Teacher Quality and Leo Casey

February 3, 2007

Leo Casey, on EdWize, says my recent post regarding teacher quality shows that I have a “blindspot” on the question. Casey and I agree on many things. We agree on the importance of improving teacher quality. We agree that the Urban Academy program is a model of effective teacher mentoring and professional development. Casey takes me to task, however, for suggesting that the program will be hard to implement in the great number of schools that already face retention issues. In those schools, I suggest, existing resources will not allow for the Urban Academy-style investment in mentoring new teachers. To this, Casey responds:

It’s interesting that Forman, who on many counts is a radical critic of established power relations, accepts as fixed and given the very terms of the problem charter schools face in developing and retaining quality teaching. Teaching is an extraordinarily demanding craft. Under optimum conditions of solid preparation, quality mentoring, good professional development and an safe, secure school in which to learn, it takes a novice teacher a minimum of three years to master the fundamental skills of teaching. If a school is turning over its staff every three years, it simply can not develop a meaningful cohort of educational professionals who know their craft well. Accept that state of affairs, and you accept that the school will not have quality educators. Fixing the retention crisis is a pre-condition for the promotion of teacher quality. This axiom is true for district public schools, where one in every two new teachers is gone by the fifth year of teaching, and it is doubly true for charter schools, which have a much higher rate of turnover.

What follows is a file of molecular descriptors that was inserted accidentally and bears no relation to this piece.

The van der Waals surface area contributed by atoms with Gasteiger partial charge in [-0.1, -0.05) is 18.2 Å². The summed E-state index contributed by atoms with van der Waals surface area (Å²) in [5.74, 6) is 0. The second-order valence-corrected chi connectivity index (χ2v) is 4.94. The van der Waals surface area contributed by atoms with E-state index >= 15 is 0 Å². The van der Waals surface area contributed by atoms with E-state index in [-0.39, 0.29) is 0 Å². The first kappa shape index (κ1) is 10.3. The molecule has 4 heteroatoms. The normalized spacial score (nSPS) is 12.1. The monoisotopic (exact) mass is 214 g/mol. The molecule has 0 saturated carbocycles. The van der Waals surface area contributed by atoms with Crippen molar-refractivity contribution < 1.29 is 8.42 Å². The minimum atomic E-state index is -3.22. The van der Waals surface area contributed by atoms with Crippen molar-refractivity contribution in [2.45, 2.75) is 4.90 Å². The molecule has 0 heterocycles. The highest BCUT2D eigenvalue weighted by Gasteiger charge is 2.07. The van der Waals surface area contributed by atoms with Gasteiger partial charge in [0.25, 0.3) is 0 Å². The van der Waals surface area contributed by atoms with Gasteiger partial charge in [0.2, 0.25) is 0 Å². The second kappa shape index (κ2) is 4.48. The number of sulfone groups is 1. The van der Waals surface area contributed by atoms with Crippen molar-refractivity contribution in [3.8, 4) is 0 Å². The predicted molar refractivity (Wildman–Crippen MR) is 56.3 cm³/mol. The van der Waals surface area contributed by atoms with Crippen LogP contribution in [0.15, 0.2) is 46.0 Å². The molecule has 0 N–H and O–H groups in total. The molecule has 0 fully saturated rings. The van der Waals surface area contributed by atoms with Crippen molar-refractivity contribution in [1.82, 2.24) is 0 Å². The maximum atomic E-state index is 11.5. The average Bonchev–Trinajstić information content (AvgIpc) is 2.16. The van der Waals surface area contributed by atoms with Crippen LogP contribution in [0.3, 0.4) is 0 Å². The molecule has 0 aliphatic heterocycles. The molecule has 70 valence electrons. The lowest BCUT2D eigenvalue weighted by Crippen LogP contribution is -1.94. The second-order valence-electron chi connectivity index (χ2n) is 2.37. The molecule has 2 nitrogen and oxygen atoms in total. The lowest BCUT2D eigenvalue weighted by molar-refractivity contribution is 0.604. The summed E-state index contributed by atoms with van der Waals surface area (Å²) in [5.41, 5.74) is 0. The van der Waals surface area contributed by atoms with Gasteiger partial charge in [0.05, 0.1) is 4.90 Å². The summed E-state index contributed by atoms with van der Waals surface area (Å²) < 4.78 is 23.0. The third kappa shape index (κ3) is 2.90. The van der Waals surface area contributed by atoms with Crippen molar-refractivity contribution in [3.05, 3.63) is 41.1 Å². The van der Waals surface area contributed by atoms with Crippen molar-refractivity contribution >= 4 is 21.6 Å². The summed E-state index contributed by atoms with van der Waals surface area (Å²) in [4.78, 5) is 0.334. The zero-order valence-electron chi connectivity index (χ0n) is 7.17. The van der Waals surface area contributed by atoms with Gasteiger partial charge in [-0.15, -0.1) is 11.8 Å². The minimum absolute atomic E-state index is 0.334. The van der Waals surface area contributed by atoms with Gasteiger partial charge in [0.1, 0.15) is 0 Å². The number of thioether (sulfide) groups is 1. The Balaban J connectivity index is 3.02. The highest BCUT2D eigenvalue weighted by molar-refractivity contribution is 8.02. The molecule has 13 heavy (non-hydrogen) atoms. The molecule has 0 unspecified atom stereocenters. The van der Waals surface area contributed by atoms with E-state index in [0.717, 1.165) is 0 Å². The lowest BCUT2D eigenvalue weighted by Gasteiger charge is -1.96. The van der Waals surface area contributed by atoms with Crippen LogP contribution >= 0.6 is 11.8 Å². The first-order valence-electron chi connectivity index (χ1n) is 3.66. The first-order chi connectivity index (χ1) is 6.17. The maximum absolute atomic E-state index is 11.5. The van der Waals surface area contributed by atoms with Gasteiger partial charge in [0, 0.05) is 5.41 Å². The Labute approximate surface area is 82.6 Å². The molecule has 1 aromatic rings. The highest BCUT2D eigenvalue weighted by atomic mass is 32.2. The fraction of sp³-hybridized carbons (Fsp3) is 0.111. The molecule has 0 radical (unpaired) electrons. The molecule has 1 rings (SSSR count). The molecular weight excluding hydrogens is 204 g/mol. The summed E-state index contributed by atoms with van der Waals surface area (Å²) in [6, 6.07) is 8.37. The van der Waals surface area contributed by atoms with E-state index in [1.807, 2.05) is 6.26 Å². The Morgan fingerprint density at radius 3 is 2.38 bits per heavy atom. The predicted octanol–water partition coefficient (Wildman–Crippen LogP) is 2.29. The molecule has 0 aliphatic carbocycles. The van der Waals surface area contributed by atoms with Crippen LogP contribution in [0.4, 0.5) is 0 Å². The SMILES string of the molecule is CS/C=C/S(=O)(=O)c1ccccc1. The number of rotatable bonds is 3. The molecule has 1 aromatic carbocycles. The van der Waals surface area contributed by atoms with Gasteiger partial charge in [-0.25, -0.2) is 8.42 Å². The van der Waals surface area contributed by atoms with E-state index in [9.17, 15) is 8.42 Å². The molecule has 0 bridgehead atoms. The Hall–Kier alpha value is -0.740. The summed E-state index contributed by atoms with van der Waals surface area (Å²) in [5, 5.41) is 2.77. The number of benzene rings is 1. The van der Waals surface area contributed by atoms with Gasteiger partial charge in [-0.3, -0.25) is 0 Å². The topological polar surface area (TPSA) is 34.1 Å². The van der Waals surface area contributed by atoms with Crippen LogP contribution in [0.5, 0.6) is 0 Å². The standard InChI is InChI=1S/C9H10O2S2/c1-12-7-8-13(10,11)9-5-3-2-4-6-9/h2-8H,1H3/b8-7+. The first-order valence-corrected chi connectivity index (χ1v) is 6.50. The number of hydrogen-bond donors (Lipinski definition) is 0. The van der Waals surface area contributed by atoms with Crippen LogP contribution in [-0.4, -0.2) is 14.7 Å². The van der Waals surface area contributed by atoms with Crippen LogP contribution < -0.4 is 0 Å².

I accept this criticism. Casey is correct that I was too quick to accept the status quo as a given. My response came from the fact that I sit in two places at the same time. On the one hand, I teach education law and policy and write on education issues, and I try to see the world as it needs to be. On the other, I am a practitioner. I co-founded a charter school that recruits students who are years behind in school (including many from the juvenile justice system), and I work against great obstacles to prepare those schools for success in college, meaningful work, and life. When I am in that place, I often feel terribly constrained by existing resources and institutions. And I often feel compelled to try to make incremental change within a fundamentally unjust status quo. When I am in that place, facing resource constraints, hounded by day to day budget limitations, and trying to make the most of every penny, thinking of scaling the Urban Academy seems hopelessly utopian. But in the end, Casey, and Terry, are right. There is not really a choice. To accept the current state of teacher retention in many urban schools is to accept that we will never fix the schools. And my love for our kids and what they deserve means I cannot accept that.

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